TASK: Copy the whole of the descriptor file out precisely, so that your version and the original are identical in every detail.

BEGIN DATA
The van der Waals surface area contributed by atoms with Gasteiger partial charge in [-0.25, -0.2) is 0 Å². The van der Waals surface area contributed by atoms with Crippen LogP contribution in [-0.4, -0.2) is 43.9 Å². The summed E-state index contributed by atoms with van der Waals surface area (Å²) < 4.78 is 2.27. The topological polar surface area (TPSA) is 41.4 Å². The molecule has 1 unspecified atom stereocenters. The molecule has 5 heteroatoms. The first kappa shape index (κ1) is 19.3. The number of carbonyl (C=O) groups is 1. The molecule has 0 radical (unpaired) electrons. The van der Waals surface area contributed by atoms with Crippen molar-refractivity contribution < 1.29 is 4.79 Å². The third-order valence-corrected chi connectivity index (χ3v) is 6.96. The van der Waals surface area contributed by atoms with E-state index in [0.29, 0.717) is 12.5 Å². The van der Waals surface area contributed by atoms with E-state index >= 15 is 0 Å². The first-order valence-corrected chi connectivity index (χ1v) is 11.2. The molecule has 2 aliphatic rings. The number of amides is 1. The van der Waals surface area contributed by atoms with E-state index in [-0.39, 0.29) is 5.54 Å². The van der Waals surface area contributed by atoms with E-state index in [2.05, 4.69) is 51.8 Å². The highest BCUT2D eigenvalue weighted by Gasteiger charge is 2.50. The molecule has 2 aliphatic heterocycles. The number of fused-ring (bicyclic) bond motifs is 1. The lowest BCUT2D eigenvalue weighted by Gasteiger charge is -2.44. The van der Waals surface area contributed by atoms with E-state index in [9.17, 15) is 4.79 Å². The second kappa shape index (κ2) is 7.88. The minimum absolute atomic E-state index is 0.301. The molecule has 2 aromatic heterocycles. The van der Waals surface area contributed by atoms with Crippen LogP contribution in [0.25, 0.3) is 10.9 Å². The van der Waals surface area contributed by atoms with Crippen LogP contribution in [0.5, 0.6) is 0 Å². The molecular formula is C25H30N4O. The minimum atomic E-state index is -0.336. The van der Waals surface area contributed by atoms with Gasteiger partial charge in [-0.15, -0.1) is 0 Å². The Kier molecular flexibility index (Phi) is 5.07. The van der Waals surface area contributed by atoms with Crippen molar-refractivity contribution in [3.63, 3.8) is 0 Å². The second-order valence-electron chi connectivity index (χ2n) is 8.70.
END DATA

The van der Waals surface area contributed by atoms with Gasteiger partial charge in [-0.25, -0.2) is 0 Å². The van der Waals surface area contributed by atoms with Crippen LogP contribution in [-0.4, -0.2) is 43.9 Å². The summed E-state index contributed by atoms with van der Waals surface area (Å²) < 4.78 is 2.27. The topological polar surface area (TPSA) is 41.4 Å². The molecule has 1 unspecified atom stereocenters. The molecule has 5 heteroatoms. The first kappa shape index (κ1) is 19.3. The number of carbonyl (C=O) groups is 1. The molecule has 0 radical (unpaired) electrons. The van der Waals surface area contributed by atoms with Crippen molar-refractivity contribution < 1.29 is 4.79 Å². The third-order valence-corrected chi connectivity index (χ3v) is 6.96. The van der Waals surface area contributed by atoms with E-state index in [0.29, 0.717) is 12.5 Å². The van der Waals surface area contributed by atoms with E-state index >= 15 is 0 Å². The first-order valence-corrected chi connectivity index (χ1v) is 11.2. The molecule has 2 aliphatic rings. The number of amides is 1. The van der Waals surface area contributed by atoms with E-state index in [-0.39, 0.29) is 5.54 Å². The van der Waals surface area contributed by atoms with E-state index in [2.05, 4.69) is 51.8 Å². The highest BCUT2D eigenvalue weighted by Gasteiger charge is 2.50. The molecule has 2 aliphatic heterocycles. The number of fused-ring (bicyclic) bond motifs is 1. The lowest BCUT2D eigenvalue weighted by Gasteiger charge is -2.44. The van der Waals surface area contributed by atoms with E-state index in [9.17, 15) is 4.79 Å². The second kappa shape index (κ2) is 7.88. The minimum absolute atomic E-state index is 0.301. The molecule has 2 aromatic heterocycles. The van der Waals surface area contributed by atoms with Crippen LogP contribution in [0.25, 0.3) is 10.9 Å². The van der Waals surface area contributed by atoms with Crippen LogP contribution in [0.5, 0.6) is 0 Å². The molecular formula is C25H30N4O. The minimum atomic E-state index is -0.336. The van der Waals surface area contributed by atoms with Gasteiger partial charge in [-0.15, -0.1) is 0 Å². The Kier molecular flexibility index (Phi) is 5.07. The van der Waals surface area contributed by atoms with Crippen molar-refractivity contribution in [3.63, 3.8) is 0 Å². The second-order valence-electron chi connectivity index (χ2n) is 8.70.